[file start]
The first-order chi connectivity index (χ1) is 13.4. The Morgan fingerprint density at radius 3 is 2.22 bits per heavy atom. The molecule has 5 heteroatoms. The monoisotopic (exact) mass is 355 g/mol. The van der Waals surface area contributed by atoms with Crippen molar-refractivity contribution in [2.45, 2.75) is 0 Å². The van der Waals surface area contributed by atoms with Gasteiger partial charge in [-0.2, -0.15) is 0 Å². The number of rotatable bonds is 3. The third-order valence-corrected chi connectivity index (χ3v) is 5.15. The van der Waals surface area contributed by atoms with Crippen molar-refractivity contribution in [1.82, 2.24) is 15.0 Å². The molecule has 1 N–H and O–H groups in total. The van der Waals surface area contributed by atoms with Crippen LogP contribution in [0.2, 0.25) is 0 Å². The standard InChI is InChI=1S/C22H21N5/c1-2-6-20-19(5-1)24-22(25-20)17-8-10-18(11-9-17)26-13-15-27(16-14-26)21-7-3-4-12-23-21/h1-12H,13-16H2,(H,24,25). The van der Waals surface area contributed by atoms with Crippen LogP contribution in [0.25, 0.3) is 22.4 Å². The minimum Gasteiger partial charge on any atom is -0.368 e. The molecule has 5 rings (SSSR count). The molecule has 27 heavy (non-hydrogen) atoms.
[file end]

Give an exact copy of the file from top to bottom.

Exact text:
The first-order chi connectivity index (χ1) is 13.4. The Morgan fingerprint density at radius 3 is 2.22 bits per heavy atom. The molecule has 5 heteroatoms. The monoisotopic (exact) mass is 355 g/mol. The van der Waals surface area contributed by atoms with Crippen molar-refractivity contribution in [2.45, 2.75) is 0 Å². The van der Waals surface area contributed by atoms with Gasteiger partial charge in [-0.2, -0.15) is 0 Å². The number of rotatable bonds is 3. The third-order valence-corrected chi connectivity index (χ3v) is 5.15. The van der Waals surface area contributed by atoms with Crippen molar-refractivity contribution in [1.82, 2.24) is 15.0 Å². The molecule has 1 N–H and O–H groups in total. The van der Waals surface area contributed by atoms with Crippen LogP contribution in [0.2, 0.25) is 0 Å². The standard InChI is InChI=1S/C22H21N5/c1-2-6-20-19(5-1)24-22(25-20)17-8-10-18(11-9-17)26-13-15-27(16-14-26)21-7-3-4-12-23-21/h1-12H,13-16H2,(H,24,25). The van der Waals surface area contributed by atoms with Crippen LogP contribution in [0.25, 0.3) is 22.4 Å². The minimum Gasteiger partial charge on any atom is -0.368 e. The molecule has 5 rings (SSSR count). The molecule has 27 heavy (non-hydrogen) atoms.